So the relationship with industry is critically important. It’s very, very close. And it is mutually respectful, hopeful and very supportive.

The federal government is trying to increase business with small companies. How do you ensure the barriers to entry aren’t too high without cutting corners on security?

A lot of this stuff becomes about balance. We want to trust you. We want you, as a small business, to be able to compete. For classified work, we want you to be able to sustain the facility so you can do the work and compete for more work or different work. But that’s also about trust and the right balance.

Now that the internal directives have been approved, we’re moving forward with Section 847 implementation, [a provision from the fiscal 2020 National Defense Authorization Act that says DCSA will review Defense Department contracts that exceed $5 million for foreign ownership, control or influence in its supply chain]. The clock will soon start for that to be implemented. Put that human terms: Say I’m the CEO of a company that’s won a DOD contract of $5 million-plus. That’s just about everybody, right? We’re going to have to take a hard look at that coming in. We want 25 calendar days to complete our review.

That’s an inflection point in terms of responsibility, authority and accountability. There’s no one that works at DCSA that wants to be in a position to tell the CEO of a small business: “Sorry, that’s going to take 40 days, 80 days, 120 days.” We’re going to do everything we can to make sure we’re ready when the light turns green, to move forward and be able to satisfy that set of requirements.

That’s why we’ve asked again for more resources and proper authorities. Give us the guiding directives to get the policy framework built so that we know what we’re required to do.

If I put myself in the shoes of somebody in the private sector and ask myself, “Would I just spend money on security?” — maybe, maybe not.

But if the government came to me and explained — and we can and we do — the reason why we have changed this policy that will correspondingly increase cost is X, Y and Z, and we provide the expert that can give you the details, they get it.

Is that baseline trust there, or is DCSA in the rebuilding stage with industry and its stakeholders?

It’s there. The only thing that surprised me was how strongly positive these interactions have been. Industry is telling me: “Wouldn’t it be great if DCSA had more responsibility and authority?”

From a workforce perspective, DCSA conducts 95% of the federal government’s background clearances. How are you tackling the modernization of this system? What advice do you have for someone who’s looking to get cleared for the first time?

One bit of advice I would give to somebody that’s coming in from the outside is: Plan ahead and be realistic.

If you’ve never held a security clearance and you wish to pursue a government job that requires one, it could take some time. Hiring is one thing; onboarding is another.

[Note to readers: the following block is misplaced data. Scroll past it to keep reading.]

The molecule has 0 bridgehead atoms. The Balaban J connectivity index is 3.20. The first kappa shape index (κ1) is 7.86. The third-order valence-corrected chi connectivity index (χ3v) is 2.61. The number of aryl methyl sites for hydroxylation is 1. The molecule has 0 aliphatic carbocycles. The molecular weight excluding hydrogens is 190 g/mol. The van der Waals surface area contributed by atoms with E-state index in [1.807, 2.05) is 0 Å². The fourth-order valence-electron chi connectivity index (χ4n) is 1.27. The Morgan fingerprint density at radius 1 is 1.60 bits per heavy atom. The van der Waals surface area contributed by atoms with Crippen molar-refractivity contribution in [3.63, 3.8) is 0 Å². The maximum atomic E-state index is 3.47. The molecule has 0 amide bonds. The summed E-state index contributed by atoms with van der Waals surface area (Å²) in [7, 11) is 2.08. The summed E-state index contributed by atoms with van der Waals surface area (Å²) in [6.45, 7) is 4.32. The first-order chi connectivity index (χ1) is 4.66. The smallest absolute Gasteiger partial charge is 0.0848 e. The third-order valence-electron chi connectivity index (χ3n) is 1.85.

The second thing I would say is: Be honest. When you open that eApp form and you start typing, fill it out completely and honestly. Don’t overthink it. Not to sound harsh or overly dramatic, but we’re going to find out about things because we’ve got awesome people and great databases, and we’re going to check you six ways to Sunday before we put you in a position of trust. So be honest. A mistake that you made that you’ve picked yourself up from and recovered and moved on from — that’s perfectly understandable. Nobody’s perfect.

The next thing I would stress to people coming in from the outside is: If you’ve had a security clearance and it’s fairly recent, and you are enrolled in [continuous vetting], you can actually be re-onboarded, re-adjudicated and authorized for onboarding very quickly. And that’s another element of Trusted Workforce, [a whole-of-government approach to reforming the personnel security process].

Reciprocity is also a piece of this. If you come into the DOD, I’m proud to say that the DCSA team can get that done for your employer in less than one day. Reciprocity going in other directions can be more of a challenge.

What’s the latest on timelines for security clearances?

When we talk about the timelines that are in Trusted Workforce — and where we are with the inventory and the goals — what we’re tracking right now is the toughest 10% of cases.

So in 90% of the cases, you’re going to move quite quickly through because you probably haven’t had a brush with the law or you haven’t traveled extensively.

Many of the things we’re looking for in terms of potential indicators where — it’s not a bar to your clearance or a bar to your re-clearance, it’s just something that gets flagged for investigation and adjudication, and we have to take a deeper look. That deeper look can take time. And that time can aggregate.

Especially after the COVID-19 pandemic, we continue to do interviews remotely, but we also do a great number of interviews and investigations in person. It can be challenging. People are working from home, sometimes in remote areas. They’re working odd schedules. Your references need to be checked, and they’re working from home, they’re working on schedules, they’re traveling. That all takes time to get through.

Molly Weisner is a staff reporter for Federal Times where she covers labor, policy and contracting pertaining to the government workforce. She made previous stops at USA Today and McClatchy as a digital producer, and worked at The New York Times as a copy editor. Molly majored in journalism at the University of North Carolina at Chapel Hill.

Cristina Stassis is an editorial fellow for Defense News and Military Times, where she covers stories surrounding the defense industry, national security, military/veteran affairs and more. She is currently studying journalism and mass communication and international affairs at the George Washington University.